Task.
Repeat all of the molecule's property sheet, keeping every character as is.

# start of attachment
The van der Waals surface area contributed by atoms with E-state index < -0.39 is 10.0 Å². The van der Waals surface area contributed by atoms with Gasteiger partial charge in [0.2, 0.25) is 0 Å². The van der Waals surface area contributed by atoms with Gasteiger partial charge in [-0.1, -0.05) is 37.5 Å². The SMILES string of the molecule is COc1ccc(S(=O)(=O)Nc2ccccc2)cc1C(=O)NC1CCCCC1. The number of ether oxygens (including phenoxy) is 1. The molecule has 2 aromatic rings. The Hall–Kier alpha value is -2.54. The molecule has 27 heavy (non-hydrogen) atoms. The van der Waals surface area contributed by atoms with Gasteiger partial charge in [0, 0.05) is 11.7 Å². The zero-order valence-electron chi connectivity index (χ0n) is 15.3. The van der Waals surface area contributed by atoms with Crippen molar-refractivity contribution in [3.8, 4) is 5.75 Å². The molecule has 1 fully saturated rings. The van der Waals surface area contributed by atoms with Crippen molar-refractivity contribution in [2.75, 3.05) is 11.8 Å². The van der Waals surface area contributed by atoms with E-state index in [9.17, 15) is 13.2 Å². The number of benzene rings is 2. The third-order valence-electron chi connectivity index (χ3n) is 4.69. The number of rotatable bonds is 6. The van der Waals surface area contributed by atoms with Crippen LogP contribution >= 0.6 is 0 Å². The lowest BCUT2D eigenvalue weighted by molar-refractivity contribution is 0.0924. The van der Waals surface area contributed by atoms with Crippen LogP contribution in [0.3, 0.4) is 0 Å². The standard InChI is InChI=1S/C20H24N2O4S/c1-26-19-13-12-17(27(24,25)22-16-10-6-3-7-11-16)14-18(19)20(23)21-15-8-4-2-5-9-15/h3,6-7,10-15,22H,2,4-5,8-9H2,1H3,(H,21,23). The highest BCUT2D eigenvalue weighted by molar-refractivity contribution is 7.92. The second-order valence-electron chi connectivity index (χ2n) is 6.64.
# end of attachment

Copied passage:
The van der Waals surface area contributed by atoms with E-state index < -0.39 is 10.0 Å². The van der Waals surface area contributed by atoms with Gasteiger partial charge in [0.2, 0.25) is 0 Å². The van der Waals surface area contributed by atoms with Gasteiger partial charge in [-0.1, -0.05) is 37.5 Å². The SMILES string of the molecule is COc1ccc(S(=O)(=O)Nc2ccccc2)cc1C(=O)NC1CCCCC1. The number of ether oxygens (including phenoxy) is 1. The molecule has 2 aromatic rings. The Hall–Kier alpha value is -2.54. The molecule has 27 heavy (non-hydrogen) atoms. The van der Waals surface area contributed by atoms with Gasteiger partial charge in [0, 0.05) is 11.7 Å². The zero-order valence-electron chi connectivity index (χ0n) is 15.3. The van der Waals surface area contributed by atoms with Crippen molar-refractivity contribution in [3.8, 4) is 5.75 Å². The molecule has 1 fully saturated rings. The van der Waals surface area contributed by atoms with Crippen molar-refractivity contribution in [2.75, 3.05) is 11.8 Å². The van der Waals surface area contributed by atoms with E-state index in [9.17, 15) is 13.2 Å². The number of benzene rings is 2. The third-order valence-electron chi connectivity index (χ3n) is 4.69. The number of rotatable bonds is 6. The van der Waals surface area contributed by atoms with Crippen LogP contribution >= 0.6 is 0 Å². The lowest BCUT2D eigenvalue weighted by molar-refractivity contribution is 0.0924. The van der Waals surface area contributed by atoms with Crippen LogP contribution in [0.3, 0.4) is 0 Å². The standard InChI is InChI=1S/C20H24N2O4S/c1-26-19-13-12-17(27(24,25)22-16-10-6-3-7-11-16)14-18(19)20(23)21-15-8-4-2-5-9-15/h3,6-7,10-15,22H,2,4-5,8-9H2,1H3,(H,21,23). The highest BCUT2D eigenvalue weighted by molar-refractivity contribution is 7.92. The second-order valence-electron chi connectivity index (χ2n) is 6.64.